Dozens of Fast-Food Workers Protest Trump, Puzder Nomination While Calling for Wage Hike
Fighting for rights of low-wage workers at the local and state level is vital in the era of Trump, protesters say.
About 40 people marched into the drive-through line at the Carl’s Jr. on W. Slaughter Lane in Austin Friday morning in an Inauguration Day protest. Their order: a $15 minimum wage and the rejection of President Donald Trump’s pick for labor secretary, the burger chain’s CEO.
“I think it’s important for us to be playing offense right now, not just defense,” said Austin City Council member Greg Casar. “Today is a day to renew our passion for what we stand for, to inaugurate resistance.”
Josh Perez, a local Wendy’s employee who was striking, said the demonstration was meant to “call out Trump” and Andrew Puzder, the new president’s pick to lead the U.S. Department of Labor.
“Puzder: fuel for the dumpster fire” read one sign, carried by a demonstrator wearing a red “Fight for $15” T-shirt. Another labeled the nominee as “anti-worker, anti-union, anti-women.”
Protesters carried a banner depicting the burger chain’s smiling star logo sporting a frown.
Despite promises to help working people, Trump nominated a vocal opponent of minimum wage hikes and paid sick leave to head the Labor Department. Puzder’s confirmation hearing is set for February 3.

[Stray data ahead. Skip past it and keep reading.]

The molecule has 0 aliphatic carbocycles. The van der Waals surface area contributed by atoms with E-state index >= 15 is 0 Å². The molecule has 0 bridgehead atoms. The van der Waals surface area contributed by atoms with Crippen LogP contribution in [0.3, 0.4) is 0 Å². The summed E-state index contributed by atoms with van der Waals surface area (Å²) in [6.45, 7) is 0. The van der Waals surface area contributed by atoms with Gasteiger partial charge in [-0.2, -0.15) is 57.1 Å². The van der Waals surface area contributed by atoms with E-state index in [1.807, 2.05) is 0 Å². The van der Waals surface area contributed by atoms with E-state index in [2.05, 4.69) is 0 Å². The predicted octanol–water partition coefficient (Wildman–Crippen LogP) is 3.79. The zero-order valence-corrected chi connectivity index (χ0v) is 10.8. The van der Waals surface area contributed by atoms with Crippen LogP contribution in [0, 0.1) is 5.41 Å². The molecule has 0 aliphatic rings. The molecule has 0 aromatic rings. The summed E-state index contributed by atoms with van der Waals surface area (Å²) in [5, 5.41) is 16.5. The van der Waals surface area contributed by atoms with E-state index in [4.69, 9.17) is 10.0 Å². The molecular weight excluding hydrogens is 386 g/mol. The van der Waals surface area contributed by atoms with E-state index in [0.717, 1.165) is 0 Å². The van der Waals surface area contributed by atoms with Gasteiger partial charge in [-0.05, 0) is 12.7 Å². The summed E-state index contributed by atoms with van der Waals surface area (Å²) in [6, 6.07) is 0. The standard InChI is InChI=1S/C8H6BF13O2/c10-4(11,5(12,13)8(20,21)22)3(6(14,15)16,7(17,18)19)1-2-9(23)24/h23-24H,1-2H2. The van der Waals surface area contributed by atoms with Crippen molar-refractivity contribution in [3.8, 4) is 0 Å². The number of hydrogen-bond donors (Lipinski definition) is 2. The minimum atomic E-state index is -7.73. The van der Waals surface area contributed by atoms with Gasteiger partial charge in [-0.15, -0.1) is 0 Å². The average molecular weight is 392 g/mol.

During a brief speech, Casar recognized that it was “a sad” day, referencing Trump’s inauguration, but said the backlash against the new president should jump-start a progressive movement to pass laws that help low-wage workers at the local, state and federal levels.
Through several bills, Texas Democrats have proposed boosting the state’s minimum wage to at least $10.10 per hour and allowing city and county governments to set their own.
In the Trump era, allowing municipalities to set their own wage floors is more important than ever, Casar said.
“We know the lion’s share of local elected officials are left of center and opposed to the policies Trump and Puzder support,” he said. “This is a time for bold progressive action at the local level where cities do have power.”
Daniella Vasquez, a co-worker of Perez at an Austin Wendy’s, said she is glad to see that people are taking action to resist the Trump administration’s policies. Vasquez and Perez said they didn’t show up for their shifts Friday to be at the protest.
Vasquez said she has spent much of her life working for minimum wage, and though she currently makes slightly more, she knows how difficult it is to survive on $7.25 per hour in Texas. It will take unified action to change that, she said.
“Even if I just gave a little speech today and chanted, my voice had power,” she said. “It was one of many.”